Reading

Truthwitch: A Review

Guys,

Read this book!

Okay, so you know that I am seriously trying to pick up my reading while I have no immediate assignments due… well I read this book in one sitting guys!

One sitting! 412 pages… one sitting!

One of the best reads ever! And definitely the best read of 2016 so far!

untitled (65)Lets starts where I did! Look at this cover! Its beautiful, it draws you in and you get a feel for the kind of magic you’re going to find inside!

Not gonna lie… after reading the book I felt like the cover didn’t match the complexity of the story, although many would argue that there is only one main character (a bit more on her later!) I would argue that there are four, independent and equally as important main roles!

Lets get onto the review!

 

Now remember this is Book 1 in the Witchland Series!

In a continent on the edge of war. Two witches hold its fate in their hands.

Young witches Safiya and Iseult have a habit of finding trouble. After clashing with a powerful Guildmaster and his ruthless Bloodwitch bodyguard, the friends are forced to flee their home.

Safi must avoid capture at all costs as she’s a rare Truthwitch, able to discern truth from lies. Many would kill for her magic, so Safi must keep it hidden- lest she be used in the struggles between empires. And Iseult’s powers are hidden even from herself.

In a chance encounter at Court, Safi meets Prince Merik and makes him a reluctant ally. However, his help may not slow down the Bloodwitch now hot on the girls’ heels. All Safi and Iseult want is their freedom, but danger lies ahead. With war coming, treaties breaking and a magical contagion sweeping the land, the friends will have to fight emperors and mercenaries alike. For some will stop at nothing to get their hands on a Truthwitch.

5-stars-650350Now, this is the first 5-star book of the year; and it absolutely worth it!

The story is told from four unique points of view, each provide a storyline of their own; and frankly each character could have had their own book and they would all have been epic! You have Safi, a truthwitch who has the unique ability to tell whether a person is telling the truth or lying; an ability that is truly coveted by everyone who knows who she is. Now this could have been done many ways, but I think that it was worked wonderfully into storyline and although you are led to believe that this is the main premise for the story it is not.

Then you meet Iseult, a threadwitch who can see the connections between peoples lives and the paths they lead; she also sees people’s thread families. A thread family member is someone with a deep bond, not a lover but a friend that have a joint path; Iseult and Safi are thread sisters. You later learn of other thread families and just how strong those bonds are! Iseult’s story is a complex one, and although you don’t spend as long with Iseult as you would like, you definitely get the sense that something huge is within her!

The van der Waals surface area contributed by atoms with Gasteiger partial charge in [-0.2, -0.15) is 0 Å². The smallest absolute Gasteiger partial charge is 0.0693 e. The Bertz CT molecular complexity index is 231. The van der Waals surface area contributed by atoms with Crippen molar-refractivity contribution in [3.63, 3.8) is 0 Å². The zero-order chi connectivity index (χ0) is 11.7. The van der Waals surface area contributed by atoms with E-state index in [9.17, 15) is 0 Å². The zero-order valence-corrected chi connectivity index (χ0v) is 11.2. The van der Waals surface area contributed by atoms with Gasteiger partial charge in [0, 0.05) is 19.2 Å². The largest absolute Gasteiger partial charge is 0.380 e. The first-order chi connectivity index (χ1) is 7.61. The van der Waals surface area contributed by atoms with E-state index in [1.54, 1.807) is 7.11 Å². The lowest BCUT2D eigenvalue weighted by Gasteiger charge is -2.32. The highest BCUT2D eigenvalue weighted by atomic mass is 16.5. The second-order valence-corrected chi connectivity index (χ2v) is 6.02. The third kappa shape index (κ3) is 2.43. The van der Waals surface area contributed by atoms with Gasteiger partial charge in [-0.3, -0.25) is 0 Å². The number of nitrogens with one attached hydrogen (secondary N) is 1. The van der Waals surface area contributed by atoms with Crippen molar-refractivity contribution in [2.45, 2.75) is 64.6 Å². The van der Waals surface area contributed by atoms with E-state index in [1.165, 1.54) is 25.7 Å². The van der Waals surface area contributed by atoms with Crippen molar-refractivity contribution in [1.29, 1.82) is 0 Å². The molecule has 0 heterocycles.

Then you have the Bloodwitch, his is a dark and twisted story as he hunts first for Safi as she is a Truthwitch and a rarity, but then Isuelt because she peaks his interest! I was pleasantly surprised when the Bloodwitch’s tale became 3D, he wasn’t just a blind assassin but rather a well rounded character!

Prince Merik is the final point of view, and of all I think he could have done with a little more work; frankly. You do see a few sides to the Prince, but then again the sides seem almost too similar and there are only fragments of not seeing a pompus ass… which after a while gets a little annoying.

Now there is a bit of a romance but the books strength comes from its platonic relationships, the strength of friendship is paramount throughout the tale and for a fantasy; especially with female leads, it is a beautiful change to the norm!

Another thing Truthwitch did beautifully was cultural differences, there were several cultures, in fact all of the main characters have different cultures and it is beautiful to see how racism was handled and explained. There is a real respect of cultural differences, with an insight into both Safi and Iseult’s pasts; although not equally, I feel that future books in the series will more than make up for this difference.

I loved this book, I loved how the story is developed and how it leaves a lot to be considered for future books. I love how it has taken traditional elements of fantasy and totally manipulated them into something beautiful (especially the magical elements).

I highly recommend this book to young adults and adults alike, it contains a mildly frisky scene but it was worked beautifully into the storyline and wasn’t used for the sake of being used. If you want to pick up this book (and I implore you do!) you can get it from Amazon or The Book Depository.

Thank you Susan Dennard (@stdennard)

Helen x

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